Caesar Salad Deviled Eggs

Caesar Salad Deviled Eggs - For this fun take on deviled eggs, egg yolks are mixed with classic Caesar salad flavors and Greek yogurt. If desired, garnish with lettuce, shaved Parmesan cheese and a crouton! | foxeslovelemons.com

I don’t know if it’s just in the U.S., or around the world, but it seems like kids are born thinking they don’t like certain things. Brussels sprouts got a bad rep like this for a long time, but currently, they are on every restaurant menu, everywhere, ever, so we’re good with those now. But what about anchovies? I certainly grew up assuming I didn’t like anchovies, for no reason other than everybody else I knew actively hated them (or thought they hated them). But you know what? If you like Caesar salad (and who doesn’t?), you really do like anchovies. Kind of.

Caesar Salad Deviled Eggs - For this fun take on deviled eggs, egg yolks are mixed with classic Caesar salad flavors and Greek yogurt. If desired, garnish with lettuce, shaved Parmesan cheese and a crouton! | foxeslovelemons.com

The main flavoring agent of classic Caesar dressing is anchovies! Don’t be scared of buying a small tin of anchovies for this recipe (it will be worth it, I promise). I’m always worried that when I open the tin, my whole house is going to get all fishy smelling, but that actually doesn’t happen at all. In fact, I didn’t really detect any odor unless I got my nose all down there near the cutting board. Anchovies don’t add a fishy flavor to food; they add a salty, briny, umami flavor that is without equal. However, if you don’t have access to anchovies, a splash of Worcestershire sauce (which contains anchovies) would be a possible substitute here. You’ll have leftover anchovies after making this recipe, so check out this roundup of 23 Recipes That Prove Anchovies Deserve Your Love for ideas.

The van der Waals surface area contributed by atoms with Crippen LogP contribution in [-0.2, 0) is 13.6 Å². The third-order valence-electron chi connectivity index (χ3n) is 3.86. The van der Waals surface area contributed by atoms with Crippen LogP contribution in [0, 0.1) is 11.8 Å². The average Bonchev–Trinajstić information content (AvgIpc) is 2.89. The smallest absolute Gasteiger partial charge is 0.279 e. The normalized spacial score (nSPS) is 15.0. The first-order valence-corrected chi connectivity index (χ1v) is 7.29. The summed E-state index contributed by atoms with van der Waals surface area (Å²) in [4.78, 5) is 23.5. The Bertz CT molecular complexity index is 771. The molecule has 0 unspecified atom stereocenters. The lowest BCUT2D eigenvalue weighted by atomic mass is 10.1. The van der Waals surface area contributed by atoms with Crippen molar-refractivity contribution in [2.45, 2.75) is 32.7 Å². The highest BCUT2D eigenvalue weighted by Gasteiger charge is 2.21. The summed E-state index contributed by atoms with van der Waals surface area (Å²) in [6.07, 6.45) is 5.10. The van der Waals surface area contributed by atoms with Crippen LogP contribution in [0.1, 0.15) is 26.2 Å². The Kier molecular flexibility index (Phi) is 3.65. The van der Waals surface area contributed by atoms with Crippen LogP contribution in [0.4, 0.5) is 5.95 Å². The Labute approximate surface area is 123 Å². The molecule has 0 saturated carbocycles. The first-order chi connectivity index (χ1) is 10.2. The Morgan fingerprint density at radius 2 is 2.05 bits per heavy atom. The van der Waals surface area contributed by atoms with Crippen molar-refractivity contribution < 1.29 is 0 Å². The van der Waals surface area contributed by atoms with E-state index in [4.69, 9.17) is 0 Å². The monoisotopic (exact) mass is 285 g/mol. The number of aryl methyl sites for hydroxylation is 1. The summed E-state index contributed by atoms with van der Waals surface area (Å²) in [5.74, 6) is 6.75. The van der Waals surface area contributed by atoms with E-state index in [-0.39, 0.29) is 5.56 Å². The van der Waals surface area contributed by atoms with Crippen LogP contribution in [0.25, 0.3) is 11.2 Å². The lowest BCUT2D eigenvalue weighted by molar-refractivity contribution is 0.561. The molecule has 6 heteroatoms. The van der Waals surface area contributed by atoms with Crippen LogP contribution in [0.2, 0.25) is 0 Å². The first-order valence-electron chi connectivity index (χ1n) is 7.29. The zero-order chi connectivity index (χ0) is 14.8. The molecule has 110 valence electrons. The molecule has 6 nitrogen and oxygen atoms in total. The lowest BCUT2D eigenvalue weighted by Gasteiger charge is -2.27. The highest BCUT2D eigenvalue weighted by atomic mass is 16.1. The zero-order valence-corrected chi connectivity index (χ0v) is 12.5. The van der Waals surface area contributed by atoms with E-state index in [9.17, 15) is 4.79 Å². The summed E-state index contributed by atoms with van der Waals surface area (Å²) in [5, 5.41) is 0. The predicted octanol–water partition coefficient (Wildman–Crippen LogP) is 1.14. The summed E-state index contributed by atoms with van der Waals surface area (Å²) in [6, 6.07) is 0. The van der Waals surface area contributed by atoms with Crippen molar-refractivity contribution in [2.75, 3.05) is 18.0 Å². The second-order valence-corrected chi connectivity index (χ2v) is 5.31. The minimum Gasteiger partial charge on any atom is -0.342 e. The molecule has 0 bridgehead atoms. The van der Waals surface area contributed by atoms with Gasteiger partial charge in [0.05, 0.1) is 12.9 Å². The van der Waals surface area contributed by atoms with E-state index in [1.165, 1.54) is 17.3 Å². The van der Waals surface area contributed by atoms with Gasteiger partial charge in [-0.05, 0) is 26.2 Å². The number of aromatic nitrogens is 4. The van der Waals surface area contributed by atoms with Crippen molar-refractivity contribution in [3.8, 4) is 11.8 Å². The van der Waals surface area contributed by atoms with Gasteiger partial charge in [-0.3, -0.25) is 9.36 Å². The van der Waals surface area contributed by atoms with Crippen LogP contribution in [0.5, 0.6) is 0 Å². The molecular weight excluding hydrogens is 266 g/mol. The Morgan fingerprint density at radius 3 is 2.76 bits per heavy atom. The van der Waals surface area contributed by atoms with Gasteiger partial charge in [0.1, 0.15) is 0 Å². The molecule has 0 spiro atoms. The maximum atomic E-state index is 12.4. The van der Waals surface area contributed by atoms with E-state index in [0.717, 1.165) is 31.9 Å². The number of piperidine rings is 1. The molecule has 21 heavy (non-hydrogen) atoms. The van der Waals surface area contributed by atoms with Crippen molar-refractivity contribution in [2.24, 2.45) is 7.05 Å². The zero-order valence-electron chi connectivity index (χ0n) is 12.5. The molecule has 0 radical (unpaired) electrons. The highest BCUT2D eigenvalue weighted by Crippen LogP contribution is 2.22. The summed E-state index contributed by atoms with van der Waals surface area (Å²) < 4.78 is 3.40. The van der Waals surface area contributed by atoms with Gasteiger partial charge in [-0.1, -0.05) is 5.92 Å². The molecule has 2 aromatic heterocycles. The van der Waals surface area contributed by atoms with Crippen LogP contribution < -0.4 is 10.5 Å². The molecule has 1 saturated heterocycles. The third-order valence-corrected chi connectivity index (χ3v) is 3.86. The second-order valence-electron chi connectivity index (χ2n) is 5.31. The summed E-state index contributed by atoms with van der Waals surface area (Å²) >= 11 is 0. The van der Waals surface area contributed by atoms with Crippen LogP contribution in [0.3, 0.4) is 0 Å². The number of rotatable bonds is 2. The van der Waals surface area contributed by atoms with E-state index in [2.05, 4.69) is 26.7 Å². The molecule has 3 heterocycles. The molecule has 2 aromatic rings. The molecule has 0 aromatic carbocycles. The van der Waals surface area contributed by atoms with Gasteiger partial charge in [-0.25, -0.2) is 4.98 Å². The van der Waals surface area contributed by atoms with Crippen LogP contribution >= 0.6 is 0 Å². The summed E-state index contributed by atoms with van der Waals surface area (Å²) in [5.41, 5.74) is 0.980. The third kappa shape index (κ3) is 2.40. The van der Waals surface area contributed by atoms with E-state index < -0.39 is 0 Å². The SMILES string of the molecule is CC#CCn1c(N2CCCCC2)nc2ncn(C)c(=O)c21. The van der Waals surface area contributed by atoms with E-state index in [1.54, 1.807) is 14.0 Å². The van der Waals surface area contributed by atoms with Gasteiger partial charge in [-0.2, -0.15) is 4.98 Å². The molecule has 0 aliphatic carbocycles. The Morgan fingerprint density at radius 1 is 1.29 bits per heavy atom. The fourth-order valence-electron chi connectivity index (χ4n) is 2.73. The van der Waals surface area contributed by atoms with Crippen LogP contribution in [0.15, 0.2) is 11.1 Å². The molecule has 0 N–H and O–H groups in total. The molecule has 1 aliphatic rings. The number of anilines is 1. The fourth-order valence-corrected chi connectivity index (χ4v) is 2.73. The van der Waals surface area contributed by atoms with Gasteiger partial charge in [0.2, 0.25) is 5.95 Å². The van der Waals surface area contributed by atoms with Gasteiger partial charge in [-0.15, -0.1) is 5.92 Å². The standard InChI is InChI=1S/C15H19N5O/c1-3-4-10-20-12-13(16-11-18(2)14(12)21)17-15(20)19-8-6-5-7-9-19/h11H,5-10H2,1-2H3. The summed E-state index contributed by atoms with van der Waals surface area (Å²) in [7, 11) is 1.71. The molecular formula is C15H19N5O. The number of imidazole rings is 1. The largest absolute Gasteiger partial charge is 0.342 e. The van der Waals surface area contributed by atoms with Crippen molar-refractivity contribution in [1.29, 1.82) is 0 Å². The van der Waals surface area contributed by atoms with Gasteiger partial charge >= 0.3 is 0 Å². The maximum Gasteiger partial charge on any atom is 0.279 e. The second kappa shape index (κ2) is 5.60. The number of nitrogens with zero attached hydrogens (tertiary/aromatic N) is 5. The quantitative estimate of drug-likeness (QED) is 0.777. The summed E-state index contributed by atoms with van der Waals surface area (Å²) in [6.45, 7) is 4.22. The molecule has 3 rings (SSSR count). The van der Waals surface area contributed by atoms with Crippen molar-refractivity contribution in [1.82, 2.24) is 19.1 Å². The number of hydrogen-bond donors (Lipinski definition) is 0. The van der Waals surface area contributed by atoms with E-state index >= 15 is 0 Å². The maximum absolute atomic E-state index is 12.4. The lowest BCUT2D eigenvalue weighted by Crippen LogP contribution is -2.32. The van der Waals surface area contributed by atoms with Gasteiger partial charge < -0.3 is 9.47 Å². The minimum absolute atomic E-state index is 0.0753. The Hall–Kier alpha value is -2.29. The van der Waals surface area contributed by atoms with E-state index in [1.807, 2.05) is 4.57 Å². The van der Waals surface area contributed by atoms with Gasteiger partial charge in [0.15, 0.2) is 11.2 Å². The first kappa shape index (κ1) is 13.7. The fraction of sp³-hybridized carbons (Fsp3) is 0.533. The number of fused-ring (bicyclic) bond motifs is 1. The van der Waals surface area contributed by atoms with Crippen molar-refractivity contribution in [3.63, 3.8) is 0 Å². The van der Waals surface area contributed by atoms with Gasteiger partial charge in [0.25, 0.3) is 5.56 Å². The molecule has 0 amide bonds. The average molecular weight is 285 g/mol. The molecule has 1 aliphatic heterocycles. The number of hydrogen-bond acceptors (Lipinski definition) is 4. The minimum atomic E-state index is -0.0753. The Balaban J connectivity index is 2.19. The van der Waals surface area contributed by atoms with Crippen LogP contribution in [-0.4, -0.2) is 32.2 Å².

I did a little twist on a classic for these Caesar Salad Deviled Eggs by creating a faux-Caesar dressing using cooked egg yolks, Greek yogurt, anchovies, Dijon mustard, fresh lemon juice, garlic, Parmesan cheese and salt and pepper. I garnished my eggs with traditional Caesar salad elements, but feel free to garnish with simply a sprinkle of cracked black pepper.

Caesar Salad Deviled Eggs - For this fun take on deviled eggs, egg yolks are mixed with classic Caesar salad flavors and Greek yogurt. If desired, garnish with lettuce, shaved Parmesan cheese and a crouton! | foxeslovelemons.com

Milk for the dairy products used in this recipe was produced by members of the United Dairy Industry of Michigan. For more information on UDIM and to find out why Milk Means More, please visit their website and connect with them on FacebookPinterest, InstagramYouTube and Twitter.

Caesar Salad Deviled Eggs

Ingredients:

  • 6 large eggs
  • 1 anchovy, minced
  • 1 small garlic clove, minced
  • 1/4 cup Greek yogurt
  • 2 tablespoons grated Parmesan cheese
  • 1 tablespoon extra virgin olive oil
  • 1 tablespoon fresh lemon juice
  • 2 teaspoons Dijon mustard
  • 1/4 teaspoon kosher salt
  • 1/4 teaspoon ground black pepper
  • Romaine lettuce, Parmesan cheese shavings and small croutons, for garnish (optional)

Directions:

  1. Place eggs in medium saucepot and cover with cold water by 2 inches. Heat to rolling boil over medium-high heat. Cover and remove from heat; let stand 12 minutes. Remove eggs from water with slotted spoon and gently crack each egg in several places. Place eggs in bowl of ice water; let stand 10 minutes. Carefully peel eggs and cut in half lengthwise.
  2. Separate egg yolks and place in small bowl; use fork to crush egg yolks. Add anchovy, garlic, yogurt, grated cheese, oil, lemon juice, mustard, salt and pepper; stir until well combined. Filling can be made up to 1 day in advance. Cover and refrigerate filling and egg white halves until ready to serve.
  3. Just before serving, use small spoon or piping bag to divide filling between egg white halves. Garnish with lettuce, cheese shavings and croutons, if desired.
Making one of my recipes? Please let me know by sharing a photo on my Facebook page, or uploading to Instagram or Twitter with the tag #foxeslovelemons. It would make my day!

Disclosure: As a Milk Means More Ambassador, this post was sponsored by The United Dairy Industry of Michigan. Posts like this help me pay for the costs associated with this blog (groceries…lots of groceries), and help support me as I pursue a career in recipe development and food photography. All opinions are 100% my own.

Share this post:Email this to someonePin on PinterestShare on FacebookTweet about this on TwitterShare on StumbleUponShare on RedditShare on Yummly